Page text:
There is a time in preparing every good presentation when you have the thing well in hand. You’ve practiced it and studied the timing. You’ve considered every angle worth considering, and discard a few that were, honestly, not worth the neurological effort. And so you put it aside.

That’s where I was earlier today, and then some other ideas came to mind.

And those other ideas? When they come in, they are the worst, especially if they’re the best. This is surely why some people throw slide decks together. Better to mumble and stumble through these things, reading text as you go, than be burdened by ideas late in the cycle.

But the presentation I am presenting tomorrow must be presented with some clarity and efficiency and interest. So there is practice and re-practice and new ideas. Always the new ideas. And somewhere in the third or fourth round of practice you get the best version of the presentation.

No one but the cat and my office walls heard that version.

If there was a hall of fame for rhetorical flourish and pithy points uttered to an empty room, I would be a shoo-in candidate.

But enough about my day.

We quickly turn again to We Learn Wednesdays, and this, the 31st installment and the 52nd marker in the effort. You remember this one. I ride my bike around the county seeking out historical markers. I shot this last December in a stockpiling effort to keep the feature active during the indoor season — and I think I’m now out of that stockpile.

This is … well, you can read the signs.

Near the end of the 18th century three men, Col. Robert G. Johnson and Dr. James Van Meter and Dr. Robert Hunter Van Meter, brothers, decided the area needed a Presbyterian church. Johnson was raised Episcopal in a nearby town, but found the style of the church to be too ritualistic and ornate for his tastes. In that same town were the Van Meters, men held in high regard.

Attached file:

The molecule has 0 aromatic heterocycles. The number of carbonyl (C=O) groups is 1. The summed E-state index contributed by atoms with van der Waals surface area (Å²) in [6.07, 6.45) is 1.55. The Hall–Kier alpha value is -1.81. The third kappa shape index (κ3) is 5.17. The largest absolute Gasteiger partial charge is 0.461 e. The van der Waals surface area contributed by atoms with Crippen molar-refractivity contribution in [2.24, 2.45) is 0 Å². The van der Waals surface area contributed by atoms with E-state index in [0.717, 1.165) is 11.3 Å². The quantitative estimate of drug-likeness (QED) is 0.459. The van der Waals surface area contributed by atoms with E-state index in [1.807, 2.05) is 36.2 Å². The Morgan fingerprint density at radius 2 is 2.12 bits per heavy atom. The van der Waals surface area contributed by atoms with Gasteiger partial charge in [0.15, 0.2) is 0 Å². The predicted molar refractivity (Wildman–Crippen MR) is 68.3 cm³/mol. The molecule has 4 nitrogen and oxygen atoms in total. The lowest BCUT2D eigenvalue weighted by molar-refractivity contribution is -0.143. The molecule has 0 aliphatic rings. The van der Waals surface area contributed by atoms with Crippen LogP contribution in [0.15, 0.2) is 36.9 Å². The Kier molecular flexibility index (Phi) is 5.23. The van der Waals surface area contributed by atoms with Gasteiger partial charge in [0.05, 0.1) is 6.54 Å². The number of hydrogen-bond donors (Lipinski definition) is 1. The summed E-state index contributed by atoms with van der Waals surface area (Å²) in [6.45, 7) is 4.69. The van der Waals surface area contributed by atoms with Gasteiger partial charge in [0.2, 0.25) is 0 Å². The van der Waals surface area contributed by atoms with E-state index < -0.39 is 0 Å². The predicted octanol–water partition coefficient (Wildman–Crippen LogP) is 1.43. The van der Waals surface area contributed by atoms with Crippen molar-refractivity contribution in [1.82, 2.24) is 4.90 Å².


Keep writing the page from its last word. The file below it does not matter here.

In the early years, the Episcopals had no clergy, so they invited Presbyterian ministers to preach for them. That was the arrangement between 1809 until 1820, but they were predestined to go separate ways. The 17th Article of the Church of England, the one about predestination, was at the root of it. The Presbies wanted their own church building. So, on a Tuesday morning, March 6th, 1821, the morning after James Monroe was inaugurated for his second administration down in Washington, they laid the cornerstone to their first building.

Johnson donated the land and he and the brothers Van Meter covered much of the cost of the building. The congregation expanded in 1835, and then started work on this building in July of 1854, just a few days after George Eastman, the inventor of the Kodak camera, was born in New York.

After about three years of work, including moving the bell from the old church to the new, the building was opened.

(Eventually, the bell went to the fire department.)

The church has a Hook and Hasting two manual, fifteen rank pipe organ. It was built in 1878 and installed in 1879 by the Boston firm. Air for the organ was supplied by hand pumping until 1902, when a water-driven motor was installed. They upgraded the organ again, to electricity, in 1912.

As for the men, we’ve met Robert Johnson before. He was the slave owner, historian, horticulturalist, judge and soldier, the guy with the apocryphal story about tomatoes. He died four years before this building went up. Neither of the Van Meters saw it, either.